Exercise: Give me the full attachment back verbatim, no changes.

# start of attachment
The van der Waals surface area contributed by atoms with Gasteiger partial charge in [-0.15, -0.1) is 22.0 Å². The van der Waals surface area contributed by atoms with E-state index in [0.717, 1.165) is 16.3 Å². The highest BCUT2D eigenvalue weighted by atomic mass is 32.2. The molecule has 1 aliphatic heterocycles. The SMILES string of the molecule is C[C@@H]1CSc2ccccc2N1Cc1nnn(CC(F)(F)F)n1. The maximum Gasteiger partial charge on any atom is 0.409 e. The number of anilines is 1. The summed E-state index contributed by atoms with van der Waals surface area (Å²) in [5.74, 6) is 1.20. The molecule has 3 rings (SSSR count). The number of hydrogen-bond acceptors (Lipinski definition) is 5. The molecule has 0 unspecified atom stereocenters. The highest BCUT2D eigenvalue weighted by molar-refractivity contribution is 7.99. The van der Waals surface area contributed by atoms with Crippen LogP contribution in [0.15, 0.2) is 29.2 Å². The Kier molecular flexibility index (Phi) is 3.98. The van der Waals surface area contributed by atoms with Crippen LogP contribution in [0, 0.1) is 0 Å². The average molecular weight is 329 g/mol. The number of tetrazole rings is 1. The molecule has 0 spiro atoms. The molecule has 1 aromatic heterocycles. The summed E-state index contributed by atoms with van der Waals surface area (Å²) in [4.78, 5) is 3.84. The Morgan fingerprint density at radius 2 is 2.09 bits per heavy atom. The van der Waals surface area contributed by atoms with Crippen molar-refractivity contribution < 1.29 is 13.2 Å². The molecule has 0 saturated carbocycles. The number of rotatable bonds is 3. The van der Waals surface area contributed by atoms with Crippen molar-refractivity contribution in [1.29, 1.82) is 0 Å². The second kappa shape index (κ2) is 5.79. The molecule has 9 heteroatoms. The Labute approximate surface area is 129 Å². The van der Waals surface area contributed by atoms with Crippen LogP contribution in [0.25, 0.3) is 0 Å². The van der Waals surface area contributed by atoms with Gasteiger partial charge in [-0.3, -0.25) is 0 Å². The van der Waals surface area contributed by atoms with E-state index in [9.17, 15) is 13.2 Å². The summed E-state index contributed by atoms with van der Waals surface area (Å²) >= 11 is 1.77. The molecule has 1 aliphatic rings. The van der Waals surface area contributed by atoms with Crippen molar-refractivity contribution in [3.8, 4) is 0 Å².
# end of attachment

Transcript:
The van der Waals surface area contributed by atoms with Gasteiger partial charge in [-0.15, -0.1) is 22.0 Å². The van der Waals surface area contributed by atoms with E-state index in [0.717, 1.165) is 16.3 Å². The highest BCUT2D eigenvalue weighted by atomic mass is 32.2. The molecule has 1 aliphatic heterocycles. The SMILES string of the molecule is C[C@@H]1CSc2ccccc2N1Cc1nnn(CC(F)(F)F)n1. The maximum Gasteiger partial charge on any atom is 0.409 e. The number of anilines is 1. The summed E-state index contributed by atoms with van der Waals surface area (Å²) in [5.74, 6) is 1.20. The molecule has 3 rings (SSSR count). The number of hydrogen-bond acceptors (Lipinski definition) is 5. The molecule has 0 unspecified atom stereocenters. The highest BCUT2D eigenvalue weighted by molar-refractivity contribution is 7.99. The van der Waals surface area contributed by atoms with Crippen LogP contribution in [0.15, 0.2) is 29.2 Å². The Kier molecular flexibility index (Phi) is 3.98. The van der Waals surface area contributed by atoms with Crippen LogP contribution in [0, 0.1) is 0 Å². The average molecular weight is 329 g/mol. The number of tetrazole rings is 1. The molecule has 0 spiro atoms. The molecule has 1 aromatic heterocycles. The summed E-state index contributed by atoms with van der Waals surface area (Å²) in [4.78, 5) is 3.84. The Morgan fingerprint density at radius 2 is 2.09 bits per heavy atom. The van der Waals surface area contributed by atoms with Crippen molar-refractivity contribution < 1.29 is 13.2 Å². The molecule has 0 saturated carbocycles. The number of rotatable bonds is 3. The van der Waals surface area contributed by atoms with Crippen molar-refractivity contribution in [1.29, 1.82) is 0 Å². The second kappa shape index (κ2) is 5.79. The molecule has 9 heteroatoms. The Labute approximate surface area is 129 Å². The van der Waals surface area contributed by atoms with Crippen LogP contribution in [0.25, 0.3) is 0 Å². The van der Waals surface area contributed by atoms with Gasteiger partial charge in [-0.3, -0.25) is 0 Å². The van der Waals surface area contributed by atoms with E-state index in [9.17, 15) is 13.2 Å². The summed E-state index contributed by atoms with van der Waals surface area (Å²) >= 11 is 1.77. The molecule has 1 aliphatic rings. The van der Waals surface area contributed by atoms with Crippen molar-refractivity contribution in [3.8, 4) is 0 Å².